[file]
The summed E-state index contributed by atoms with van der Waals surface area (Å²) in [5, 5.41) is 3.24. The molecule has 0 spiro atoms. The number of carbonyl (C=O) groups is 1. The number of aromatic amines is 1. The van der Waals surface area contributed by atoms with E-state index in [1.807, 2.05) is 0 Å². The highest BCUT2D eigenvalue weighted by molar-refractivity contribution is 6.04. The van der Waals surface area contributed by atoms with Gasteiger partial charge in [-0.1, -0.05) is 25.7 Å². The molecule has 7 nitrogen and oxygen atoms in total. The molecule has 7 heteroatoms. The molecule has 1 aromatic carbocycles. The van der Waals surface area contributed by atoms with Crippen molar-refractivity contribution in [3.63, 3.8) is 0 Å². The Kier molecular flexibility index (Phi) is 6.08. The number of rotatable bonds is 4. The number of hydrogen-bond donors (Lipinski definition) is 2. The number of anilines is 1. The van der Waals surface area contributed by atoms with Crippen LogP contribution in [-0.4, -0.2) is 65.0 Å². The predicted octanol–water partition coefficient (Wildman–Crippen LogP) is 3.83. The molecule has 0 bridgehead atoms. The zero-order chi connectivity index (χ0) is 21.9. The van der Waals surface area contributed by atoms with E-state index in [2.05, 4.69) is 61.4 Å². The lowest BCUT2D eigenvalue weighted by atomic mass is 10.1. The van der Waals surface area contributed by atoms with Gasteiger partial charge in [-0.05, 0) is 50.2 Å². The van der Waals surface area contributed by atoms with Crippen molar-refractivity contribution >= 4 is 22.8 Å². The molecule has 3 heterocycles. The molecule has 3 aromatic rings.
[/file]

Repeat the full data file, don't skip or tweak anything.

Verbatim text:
The summed E-state index contributed by atoms with van der Waals surface area (Å²) in [5, 5.41) is 3.24. The molecule has 0 spiro atoms. The number of carbonyl (C=O) groups is 1. The number of aromatic amines is 1. The van der Waals surface area contributed by atoms with E-state index in [1.807, 2.05) is 0 Å². The highest BCUT2D eigenvalue weighted by molar-refractivity contribution is 6.04. The van der Waals surface area contributed by atoms with Gasteiger partial charge in [-0.1, -0.05) is 25.7 Å². The molecule has 7 nitrogen and oxygen atoms in total. The molecule has 7 heteroatoms. The molecule has 1 aromatic carbocycles. The van der Waals surface area contributed by atoms with Crippen molar-refractivity contribution in [3.63, 3.8) is 0 Å². The Kier molecular flexibility index (Phi) is 6.08. The number of rotatable bonds is 4. The number of hydrogen-bond donors (Lipinski definition) is 2. The number of anilines is 1. The van der Waals surface area contributed by atoms with Crippen LogP contribution in [-0.4, -0.2) is 65.0 Å². The predicted octanol–water partition coefficient (Wildman–Crippen LogP) is 3.83. The molecule has 0 bridgehead atoms. The zero-order chi connectivity index (χ0) is 21.9. The van der Waals surface area contributed by atoms with E-state index in [2.05, 4.69) is 61.4 Å². The lowest BCUT2D eigenvalue weighted by atomic mass is 10.1. The van der Waals surface area contributed by atoms with Gasteiger partial charge in [-0.05, 0) is 50.2 Å². The van der Waals surface area contributed by atoms with Crippen molar-refractivity contribution >= 4 is 22.8 Å². The molecule has 3 heterocycles. The molecule has 3 aromatic rings.